Meet: NetEffect :

‘When you do good work in Las Vegas, you get noticed for it’

Dispatcher/customer service representative Tomeka White takes a call from a client at NetEffect on Monday, Sept. 30, 2013. The Las Vegas company provides remotely managed IT services, cloud computing, an information technology consulting service, and offsite data backup and recovery services.


Jeff Grace, president/CEO of NetEffect, poses in the company conference room Monday, Sept. 30, 2013. The Las Vegas company provides remote managed IT services, cloud computing, an information technology consulting service, and offsite data backup and recovery services. Launch slideshow »

Name of business: NetEffect

Address: 5575 S. Durango Drive, Suite 107, Las Vegas, NV 89113

Phone: 318-7700

Email: [email protected]


Hours of operation: 8 a.m. to 5 p.m. Monday through Friday; 24-7 support to clients with a support agreement

Owned by: Jeff Grace

In business since: 2002

Describe your business.

We are an information technology support and consultation firm specializing in filling the IT role for organizations throughout the valley. We also offer a fully-hosted cloud computing platform where we put our clients’ applications and data on our equipment in a secure data center.

How do you compete with other service providers?

NetEffect in July 2012 was the first IT company to obtain licensure from the Gaming Control Board to work on board-regulated IT systems. For gaming operators, we provide monitoring and alerting for their technology infrastructure, as well as perform basic helpdesk duties, along with some onsite support. It’s a fantastic niche for us that gaming operators have really embraced. It sets us apart and has attracted even non-gaming clients who like knowing that we’ve had that level of vetting.

Where do you see the valley’s tech industry headed?

The technology scene in Las Vegas is undergoing a transformation in terms of its maturity. The importance of technology in organizations today, coupled with the recession’s effect on businesses (organizations no longer tolerate wasteful spending), has resulted in technology consumers being much more discriminating than in past years. To be successful, technology vendors must deliver measurable value to their clients.

I anticipate a lot of growth in data center facilities. The Las Vegas Valley is an ideal location for data centers, in that it’s not prone to natural disasters. And with innovators like Switch Communications, I believe data centers will continue to increase in size and number. There is a lot of opportunity here.

What is your business philosophy?

Find the direction that provides everyone involved the most benefit possible. That’s the way I regard any situation, whether it involves a client, staff member, vendor or technology partner.

I believe genuinely caring about people garners their long-term loyalty and respect and that most people who care will reciprocate.

Those who won’t aren’t a good fit for me as a business leader.

What’s the most important part of your job?

To protect and nourish our company culture and to look to the future to make sure we’re heading in a positive and productive direction.

What is the hardest part about doing business in Las Vegas?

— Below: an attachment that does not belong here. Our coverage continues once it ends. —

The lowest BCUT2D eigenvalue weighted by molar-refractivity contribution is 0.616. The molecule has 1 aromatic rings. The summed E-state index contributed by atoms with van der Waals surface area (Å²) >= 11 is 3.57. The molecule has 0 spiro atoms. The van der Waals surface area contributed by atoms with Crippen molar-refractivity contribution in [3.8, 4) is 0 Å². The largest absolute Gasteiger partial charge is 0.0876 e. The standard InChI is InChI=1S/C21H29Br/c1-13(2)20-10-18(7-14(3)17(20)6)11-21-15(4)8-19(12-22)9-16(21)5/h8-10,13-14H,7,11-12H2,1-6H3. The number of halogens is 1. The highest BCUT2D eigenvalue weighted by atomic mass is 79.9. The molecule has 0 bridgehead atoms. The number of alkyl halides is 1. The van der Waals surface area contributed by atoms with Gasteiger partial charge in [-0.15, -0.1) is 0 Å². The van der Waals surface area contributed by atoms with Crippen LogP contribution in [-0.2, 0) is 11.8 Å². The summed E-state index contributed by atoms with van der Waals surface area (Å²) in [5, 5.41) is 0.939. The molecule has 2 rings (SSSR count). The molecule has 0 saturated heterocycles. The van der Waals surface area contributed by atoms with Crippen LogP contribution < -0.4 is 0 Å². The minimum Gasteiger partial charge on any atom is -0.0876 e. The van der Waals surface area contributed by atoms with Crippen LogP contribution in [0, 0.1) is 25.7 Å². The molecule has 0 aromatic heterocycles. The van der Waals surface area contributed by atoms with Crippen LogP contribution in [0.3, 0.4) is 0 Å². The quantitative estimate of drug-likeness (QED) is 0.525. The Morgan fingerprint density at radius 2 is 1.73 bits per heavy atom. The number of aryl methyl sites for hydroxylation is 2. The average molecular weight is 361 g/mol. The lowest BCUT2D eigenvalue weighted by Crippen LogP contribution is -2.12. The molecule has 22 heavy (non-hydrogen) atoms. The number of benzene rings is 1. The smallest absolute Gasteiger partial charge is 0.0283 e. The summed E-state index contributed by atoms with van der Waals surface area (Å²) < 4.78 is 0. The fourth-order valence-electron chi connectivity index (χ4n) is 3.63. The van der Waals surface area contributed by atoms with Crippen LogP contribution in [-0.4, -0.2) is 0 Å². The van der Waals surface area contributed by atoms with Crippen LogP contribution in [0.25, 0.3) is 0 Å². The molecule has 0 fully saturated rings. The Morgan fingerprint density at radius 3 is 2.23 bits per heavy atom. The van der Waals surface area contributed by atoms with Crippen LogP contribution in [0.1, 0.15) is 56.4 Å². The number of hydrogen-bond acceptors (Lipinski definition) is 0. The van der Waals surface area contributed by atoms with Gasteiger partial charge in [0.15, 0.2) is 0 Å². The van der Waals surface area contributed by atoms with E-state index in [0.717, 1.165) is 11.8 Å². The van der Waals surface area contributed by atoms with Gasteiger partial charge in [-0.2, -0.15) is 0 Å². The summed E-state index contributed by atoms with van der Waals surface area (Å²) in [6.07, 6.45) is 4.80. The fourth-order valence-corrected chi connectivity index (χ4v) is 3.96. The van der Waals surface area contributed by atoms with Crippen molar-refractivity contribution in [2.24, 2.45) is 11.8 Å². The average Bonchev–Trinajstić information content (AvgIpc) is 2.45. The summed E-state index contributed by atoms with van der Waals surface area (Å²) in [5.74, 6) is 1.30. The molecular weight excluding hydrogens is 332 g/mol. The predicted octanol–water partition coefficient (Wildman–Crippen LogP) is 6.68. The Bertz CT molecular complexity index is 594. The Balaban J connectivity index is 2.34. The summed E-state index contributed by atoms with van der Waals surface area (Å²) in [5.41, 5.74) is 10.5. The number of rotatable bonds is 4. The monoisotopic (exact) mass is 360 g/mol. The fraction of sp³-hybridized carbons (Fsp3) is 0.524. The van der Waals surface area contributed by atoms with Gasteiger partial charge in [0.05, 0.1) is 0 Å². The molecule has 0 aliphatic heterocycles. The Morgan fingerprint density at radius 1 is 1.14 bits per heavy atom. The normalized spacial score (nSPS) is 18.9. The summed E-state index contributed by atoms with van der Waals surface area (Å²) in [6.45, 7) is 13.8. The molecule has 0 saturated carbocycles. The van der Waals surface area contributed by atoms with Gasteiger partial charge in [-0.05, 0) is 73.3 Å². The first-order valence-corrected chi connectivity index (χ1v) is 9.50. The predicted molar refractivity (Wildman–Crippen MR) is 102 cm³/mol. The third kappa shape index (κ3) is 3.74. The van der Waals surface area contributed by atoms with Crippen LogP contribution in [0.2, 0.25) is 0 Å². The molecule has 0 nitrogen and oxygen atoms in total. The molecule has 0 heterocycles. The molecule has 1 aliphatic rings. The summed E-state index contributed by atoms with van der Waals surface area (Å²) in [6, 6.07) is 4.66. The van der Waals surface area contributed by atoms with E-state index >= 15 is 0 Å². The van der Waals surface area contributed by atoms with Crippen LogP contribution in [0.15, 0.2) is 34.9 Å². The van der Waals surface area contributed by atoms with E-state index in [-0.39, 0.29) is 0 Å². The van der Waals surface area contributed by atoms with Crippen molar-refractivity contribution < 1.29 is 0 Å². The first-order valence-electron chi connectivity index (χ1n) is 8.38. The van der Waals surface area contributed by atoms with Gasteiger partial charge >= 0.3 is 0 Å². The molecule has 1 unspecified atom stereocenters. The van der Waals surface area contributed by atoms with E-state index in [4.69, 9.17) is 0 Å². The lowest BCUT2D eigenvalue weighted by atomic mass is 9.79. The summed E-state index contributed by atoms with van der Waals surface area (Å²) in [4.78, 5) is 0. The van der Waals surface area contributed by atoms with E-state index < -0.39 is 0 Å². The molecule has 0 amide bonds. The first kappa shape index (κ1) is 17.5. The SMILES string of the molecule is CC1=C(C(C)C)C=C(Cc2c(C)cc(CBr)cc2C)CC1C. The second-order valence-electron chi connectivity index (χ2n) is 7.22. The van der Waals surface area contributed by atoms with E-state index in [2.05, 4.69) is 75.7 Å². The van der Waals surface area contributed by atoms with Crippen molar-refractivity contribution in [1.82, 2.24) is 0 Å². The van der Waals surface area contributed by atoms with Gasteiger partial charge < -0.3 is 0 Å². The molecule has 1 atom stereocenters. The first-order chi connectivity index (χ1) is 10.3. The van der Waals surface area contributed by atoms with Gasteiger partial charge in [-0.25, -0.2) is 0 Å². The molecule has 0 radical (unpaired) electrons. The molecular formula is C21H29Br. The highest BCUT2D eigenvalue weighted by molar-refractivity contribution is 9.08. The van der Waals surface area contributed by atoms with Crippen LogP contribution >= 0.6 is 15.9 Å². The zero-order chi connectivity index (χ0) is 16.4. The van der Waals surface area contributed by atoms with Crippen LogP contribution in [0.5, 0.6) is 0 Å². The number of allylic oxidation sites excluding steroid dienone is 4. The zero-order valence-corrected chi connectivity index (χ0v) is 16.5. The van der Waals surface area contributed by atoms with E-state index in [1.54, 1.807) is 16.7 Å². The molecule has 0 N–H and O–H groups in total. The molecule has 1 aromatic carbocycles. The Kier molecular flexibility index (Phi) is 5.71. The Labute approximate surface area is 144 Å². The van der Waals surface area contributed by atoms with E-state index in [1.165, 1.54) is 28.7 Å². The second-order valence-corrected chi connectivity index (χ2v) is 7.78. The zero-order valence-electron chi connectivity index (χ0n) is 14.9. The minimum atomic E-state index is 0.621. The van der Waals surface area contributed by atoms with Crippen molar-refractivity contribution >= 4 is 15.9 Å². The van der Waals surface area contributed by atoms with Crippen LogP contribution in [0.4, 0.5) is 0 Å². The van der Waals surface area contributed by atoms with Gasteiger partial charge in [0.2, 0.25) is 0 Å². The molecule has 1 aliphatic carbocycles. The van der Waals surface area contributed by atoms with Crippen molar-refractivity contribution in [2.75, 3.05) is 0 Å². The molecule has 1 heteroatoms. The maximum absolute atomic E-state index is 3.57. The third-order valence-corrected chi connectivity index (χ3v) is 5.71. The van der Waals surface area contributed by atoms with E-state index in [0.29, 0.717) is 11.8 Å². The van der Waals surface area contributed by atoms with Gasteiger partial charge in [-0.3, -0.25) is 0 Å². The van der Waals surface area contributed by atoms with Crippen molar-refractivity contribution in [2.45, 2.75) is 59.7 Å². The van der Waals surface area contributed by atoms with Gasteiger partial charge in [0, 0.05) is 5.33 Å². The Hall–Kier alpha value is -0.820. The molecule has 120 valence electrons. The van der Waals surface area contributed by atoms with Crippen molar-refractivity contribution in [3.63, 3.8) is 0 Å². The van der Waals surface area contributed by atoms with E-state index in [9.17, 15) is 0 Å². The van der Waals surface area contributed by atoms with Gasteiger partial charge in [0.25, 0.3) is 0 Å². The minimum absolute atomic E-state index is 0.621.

It can be challenging to find employees, clients and business associates who embrace our philosophy of partnership and caring. As a long-time resident (since 1975), I understand it’s part of our culture. This was such a transient town in the ’70s and ’80s, and it left a mark on Las Vegas. But I find the longer we do business here, the more the right kinds of organizations and people seek us out.

What is the best part about doing business in Las Vegas?

The incredible amount of opportunity. Unlike more mature metropolitan cities, the technology industry here still has a long way to go in terms of maturity. That means there is a lot of opportunity for us as a business.

I also appreciate the incredible support of organizations such as the Las Vegas Metro Chamber and UNLV Alumni Association, which have helped us get our message out to the business community. When you do good work in Las Vegas, you get noticed for it, and I love that.

What obstacles has your business overcome?

The economic downturn was a huge challenge for us. Going into the recession, the majority of our clients were in construction-related industries, and they were the hardest hit. Over the last five years, we’ve had to diversify our client base.

We also had to overcome the industry challenge of cloud computing. We saw “the cloud” as a disruptive technology that we had to be prepared for, so in 2010, we decided to launch a cloud computing solution. There were very few cloud providers at the time, so we had very little information to go on. Developing “MyGrid” has been a huge challenge and expense for us, but we have reaped a lot of rewards because of it.

How can Nevada improve its business climate?

Nevada needs to improve its educational system and diversify its economy.

As an employer, I need more well-trained staff members, and the state of our educational system is a hindrance in getting businesses from other states to move here.

What have you learned from the recession?

The recession has been a deeply educational experience for me personally. For about five years, from 2008 to early 2013, we had very few new business opportunities. Inquiries from prospects were few and far between, and a large percentage of our clients were struggling and shrinking in size.

As a result, I chose to focus on strengthening NetEffect internally. We now have a much stronger company culture, a strategic plan that we review regularly and an enthusiastic and engaged management team that’s willing to take on any challenge.

Tags: Business